The Warm Water Gulf of Mexico May Be a Breeding Ground For The Flesh Eating Disease Bacteria

Diabetes Drug Infection Lawsuit News

Every month several more cases of necrotizing fasciitis, the flesh-eating disease, come to light in the media

Friday, June 7, 2019 - In each case of necrotizing fasciitis that has been recently reported the bacteria's victims were taken to a local doctor or hospital emergency room complaining of flu-like symptoms only to later find deep purple blotches under the surface of their skin that was later determined to be necrotizing fasciitis. In addition to fever, early signs of the disease are redness, tenderness, and swelling in a particular spot on the body followed by blisters. One patient with the disease had to be placed in a 17-day coma and another was made comatose for 3-days. Both had surgical debridement of dead tissue and was given intravenous antibiotics, about the only two things that medicine can do. Not exactly the take two of these and call me in the morning diagnosis they were expecting. Diabetes drug infection lawsuits handled by top national attorneys are helping persons and families harmed by necrotizing fasciitis from diabetes drugs.

Experts fear that necrotizing fasciitis, although rare today, can be on the brink of becoming much more common in states that consume shellfish harvested from the warm water Gulf of Mexico. A 70-year old Alabama fisherman, Doug Kirkwood, is expected to lose his arm if the necrotizing fasciitis that he was diagnosed with continues to spread. According to an ABC news report, Mr. Kirkwood first discovered painful, white blisters forming and spreading up his arm. The patient is a fisherman in the warm water Gulf of Mexico where the disease is said to have originated. As with most necrotizing fasciitis, all it takes is the slightest break in the skin for the flesh-eating disease to take hold. People in the southern US states are concerned that the warm water areas where fresh and salt waters mix may be the perfect breeding ground for the deadly streptococcus flesh-eating bacteria. "Dr. Sarah Bragg, an internist, and pediatrician at UAB Medicine Leeds tells us the bacteria is found in saltwater and brackish water where salt and freshwater mix. There are many types of what we call flesh-eating bacteria. That's a general term. It's really a term referring to necrotizing fasciitis. It's an infection of the skin and soft tissue. And it causes death and destruction of the soft tissue," ABC reported.

Dr. Bragg warns that those at high risk should avoid eating raw shellfish such as oysters. To follow up that line of reason, the US Food and Drug Administration has recently established one group of individuals that may be more susceptible to the flesh-eating disease. Diabetic patients, usually senior citizens, taking SGLT2 blocker diabetic medications such as Invokana, have been linked to 55 cases to date of Fournier's gangrene, a form of necrotizing fasciitis of the genitals that leads to amputation or disfigurement. Senior citizens taking diabetic medications that are under the care of nursing homes may be at a higher risk of developing Fournier's Gangrene. Recently a Florida military veteran died in a Florida nursing home after the smell of rotting flesh became so unbearable that attendants were forced to examine the patient. They found that the patient had necrotizing fasciitis of the genital area and called an ambulance to rush the man to the hospital where he died days later. Although the man was a diabetic patient taking SGLT2 blocker medication and the necrotizing fasciitis directly affected his genitals, it is unknown if the Fournier's gangrene was ever identified as the official cause of death.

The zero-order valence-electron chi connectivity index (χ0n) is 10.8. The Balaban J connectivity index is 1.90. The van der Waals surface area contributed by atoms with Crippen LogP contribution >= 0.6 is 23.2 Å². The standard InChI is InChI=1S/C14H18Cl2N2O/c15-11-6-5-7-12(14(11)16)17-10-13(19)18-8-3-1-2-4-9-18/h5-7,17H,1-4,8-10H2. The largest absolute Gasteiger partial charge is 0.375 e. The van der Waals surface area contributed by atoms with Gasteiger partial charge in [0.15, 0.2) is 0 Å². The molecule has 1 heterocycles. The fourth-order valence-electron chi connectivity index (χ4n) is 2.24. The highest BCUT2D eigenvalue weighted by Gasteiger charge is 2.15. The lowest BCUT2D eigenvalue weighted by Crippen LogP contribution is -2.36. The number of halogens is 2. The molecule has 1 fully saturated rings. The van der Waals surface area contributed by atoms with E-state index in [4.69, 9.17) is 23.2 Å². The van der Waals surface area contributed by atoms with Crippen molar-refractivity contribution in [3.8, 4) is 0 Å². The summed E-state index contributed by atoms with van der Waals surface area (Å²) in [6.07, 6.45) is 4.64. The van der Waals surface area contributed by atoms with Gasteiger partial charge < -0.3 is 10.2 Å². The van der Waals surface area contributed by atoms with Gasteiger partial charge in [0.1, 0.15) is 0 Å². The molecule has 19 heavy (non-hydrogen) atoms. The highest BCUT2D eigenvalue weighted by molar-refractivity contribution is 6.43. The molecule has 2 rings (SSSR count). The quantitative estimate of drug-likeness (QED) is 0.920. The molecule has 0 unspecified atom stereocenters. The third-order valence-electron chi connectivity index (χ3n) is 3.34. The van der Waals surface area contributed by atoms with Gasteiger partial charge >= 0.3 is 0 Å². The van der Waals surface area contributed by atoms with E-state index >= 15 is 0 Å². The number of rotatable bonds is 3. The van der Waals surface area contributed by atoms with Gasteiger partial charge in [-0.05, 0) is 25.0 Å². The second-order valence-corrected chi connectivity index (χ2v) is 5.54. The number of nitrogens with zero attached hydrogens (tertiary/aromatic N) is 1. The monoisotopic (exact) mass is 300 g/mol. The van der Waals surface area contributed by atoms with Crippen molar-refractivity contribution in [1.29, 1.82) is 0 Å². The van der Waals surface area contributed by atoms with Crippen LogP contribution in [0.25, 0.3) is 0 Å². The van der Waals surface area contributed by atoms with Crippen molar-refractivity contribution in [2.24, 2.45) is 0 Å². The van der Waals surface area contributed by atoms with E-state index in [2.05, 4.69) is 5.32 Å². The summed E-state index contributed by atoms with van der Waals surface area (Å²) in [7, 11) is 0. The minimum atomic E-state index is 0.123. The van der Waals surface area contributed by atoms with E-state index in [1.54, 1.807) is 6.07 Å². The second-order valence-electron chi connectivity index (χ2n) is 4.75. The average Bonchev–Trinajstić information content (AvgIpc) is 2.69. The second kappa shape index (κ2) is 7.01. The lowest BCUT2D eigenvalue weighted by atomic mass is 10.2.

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Lawyers for Fournier's Gangrene

OnderLaw, LLC is a St. Louis personal injury law firm handling serious injury and death claims across the country. Its mission is the pursuit of justice, no matter how complex the case or strenuous the effort. The Onder Law Firm has represented clients throughout the United States in pharmaceutical and medical device litigation such as Pradaxa, Lexapro and Yasmin/Yaz, where the firm's attorneys held significant leadership roles in the litigation, as well as Actos, DePuy, Risperdal and others. The Onder Law Firm has won more than $300 million in four talcum powder ovarian cancer lawsuits in St. Louis. Law firms throughout the nation often seek its experience and expertise on complex litigation.